The W1a site was discovered during the summer of 1998. It was found while driving in the rain up to the W3 Main tracksite. Just before the W1 pit the rain stopped and the sun came out. The footwall was covered with tracks that had not been noticed on previous trips. The wet tracks stood out silver against a dark black background. There were so many tracks (all ankylosaur) that it was difficult to pick out an individual trackway. It almost looks as though the trackmakers were just milling around. There were plenty of small tree stumps with radiating root systems amongst the tracks, this combined with the fact that the sediment was pretty fine-grained and very organic indicated a fairly low energy, bog or swamp-like habitat with lots of herbaceous plants. It is possible that the ankylosaurs were in this area for the wealth of plant food.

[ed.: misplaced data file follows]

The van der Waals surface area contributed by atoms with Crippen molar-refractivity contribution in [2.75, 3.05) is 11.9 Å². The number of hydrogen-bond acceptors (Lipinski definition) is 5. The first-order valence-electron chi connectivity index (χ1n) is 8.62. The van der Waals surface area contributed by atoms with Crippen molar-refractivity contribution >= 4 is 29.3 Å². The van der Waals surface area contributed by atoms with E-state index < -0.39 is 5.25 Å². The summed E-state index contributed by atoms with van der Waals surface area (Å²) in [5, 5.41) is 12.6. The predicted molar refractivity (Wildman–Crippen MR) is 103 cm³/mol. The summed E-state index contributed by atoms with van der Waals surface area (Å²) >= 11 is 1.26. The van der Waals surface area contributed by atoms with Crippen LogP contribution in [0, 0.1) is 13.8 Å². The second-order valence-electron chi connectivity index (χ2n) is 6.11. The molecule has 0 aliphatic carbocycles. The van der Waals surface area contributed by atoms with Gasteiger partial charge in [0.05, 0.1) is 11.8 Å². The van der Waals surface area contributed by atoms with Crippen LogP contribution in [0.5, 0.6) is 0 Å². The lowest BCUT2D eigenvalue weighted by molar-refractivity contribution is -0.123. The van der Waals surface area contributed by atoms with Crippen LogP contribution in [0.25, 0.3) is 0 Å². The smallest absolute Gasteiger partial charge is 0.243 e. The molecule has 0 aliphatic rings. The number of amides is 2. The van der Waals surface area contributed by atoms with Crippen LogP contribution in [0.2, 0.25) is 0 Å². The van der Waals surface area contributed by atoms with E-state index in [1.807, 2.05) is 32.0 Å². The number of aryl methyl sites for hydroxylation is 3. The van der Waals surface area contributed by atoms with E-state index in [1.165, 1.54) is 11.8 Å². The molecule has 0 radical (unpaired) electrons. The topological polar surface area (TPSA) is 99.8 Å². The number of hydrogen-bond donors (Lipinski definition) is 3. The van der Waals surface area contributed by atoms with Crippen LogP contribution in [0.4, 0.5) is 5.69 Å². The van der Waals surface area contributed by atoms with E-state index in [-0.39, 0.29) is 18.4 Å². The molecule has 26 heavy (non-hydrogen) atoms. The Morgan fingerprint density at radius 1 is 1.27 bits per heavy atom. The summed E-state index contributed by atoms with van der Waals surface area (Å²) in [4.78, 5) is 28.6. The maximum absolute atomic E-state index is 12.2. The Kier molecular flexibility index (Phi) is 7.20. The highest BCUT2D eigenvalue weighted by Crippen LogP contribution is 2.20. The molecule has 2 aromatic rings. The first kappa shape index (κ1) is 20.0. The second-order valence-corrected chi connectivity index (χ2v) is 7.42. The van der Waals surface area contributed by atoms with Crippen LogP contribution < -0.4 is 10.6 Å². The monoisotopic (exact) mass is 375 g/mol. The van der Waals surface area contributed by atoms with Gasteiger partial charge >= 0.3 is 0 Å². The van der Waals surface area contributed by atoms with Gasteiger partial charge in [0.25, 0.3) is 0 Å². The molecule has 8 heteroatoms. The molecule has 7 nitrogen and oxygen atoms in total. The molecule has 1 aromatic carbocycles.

The W1a tracksite in the summer of 2001 with Sean Miller (University of Alberta) providing scale.